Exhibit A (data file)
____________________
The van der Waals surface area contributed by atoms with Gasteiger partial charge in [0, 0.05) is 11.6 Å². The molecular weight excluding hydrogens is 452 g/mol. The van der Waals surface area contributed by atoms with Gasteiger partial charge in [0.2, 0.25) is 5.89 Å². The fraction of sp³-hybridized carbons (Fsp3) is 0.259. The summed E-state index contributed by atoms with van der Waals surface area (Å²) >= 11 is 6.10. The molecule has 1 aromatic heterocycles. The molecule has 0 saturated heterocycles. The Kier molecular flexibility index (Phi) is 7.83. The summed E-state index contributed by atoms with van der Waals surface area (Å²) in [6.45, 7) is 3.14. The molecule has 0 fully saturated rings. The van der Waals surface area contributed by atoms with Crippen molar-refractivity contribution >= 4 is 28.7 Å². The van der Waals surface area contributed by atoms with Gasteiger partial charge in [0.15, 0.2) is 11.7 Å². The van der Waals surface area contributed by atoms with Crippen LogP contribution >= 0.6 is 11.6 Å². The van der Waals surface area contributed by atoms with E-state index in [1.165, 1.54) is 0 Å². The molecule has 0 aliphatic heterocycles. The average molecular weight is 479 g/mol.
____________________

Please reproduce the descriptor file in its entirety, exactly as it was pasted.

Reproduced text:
The van der Waals surface area contributed by atoms with Gasteiger partial charge in [0, 0.05) is 11.6 Å². The molecular weight excluding hydrogens is 452 g/mol. The van der Waals surface area contributed by atoms with Gasteiger partial charge in [0.2, 0.25) is 5.89 Å². The fraction of sp³-hybridized carbons (Fsp3) is 0.259. The summed E-state index contributed by atoms with van der Waals surface area (Å²) >= 11 is 6.10. The molecule has 1 aromatic heterocycles. The molecule has 0 saturated heterocycles. The Kier molecular flexibility index (Phi) is 7.83. The summed E-state index contributed by atoms with van der Waals surface area (Å²) in [6.45, 7) is 3.14. The molecule has 0 fully saturated rings. The van der Waals surface area contributed by atoms with Crippen molar-refractivity contribution >= 4 is 28.7 Å². The van der Waals surface area contributed by atoms with Gasteiger partial charge in [0.15, 0.2) is 11.7 Å². The van der Waals surface area contributed by atoms with Crippen LogP contribution >= 0.6 is 11.6 Å². The van der Waals surface area contributed by atoms with E-state index in [1.165, 1.54) is 0 Å². The molecule has 0 aliphatic heterocycles. The average molecular weight is 479 g/mol.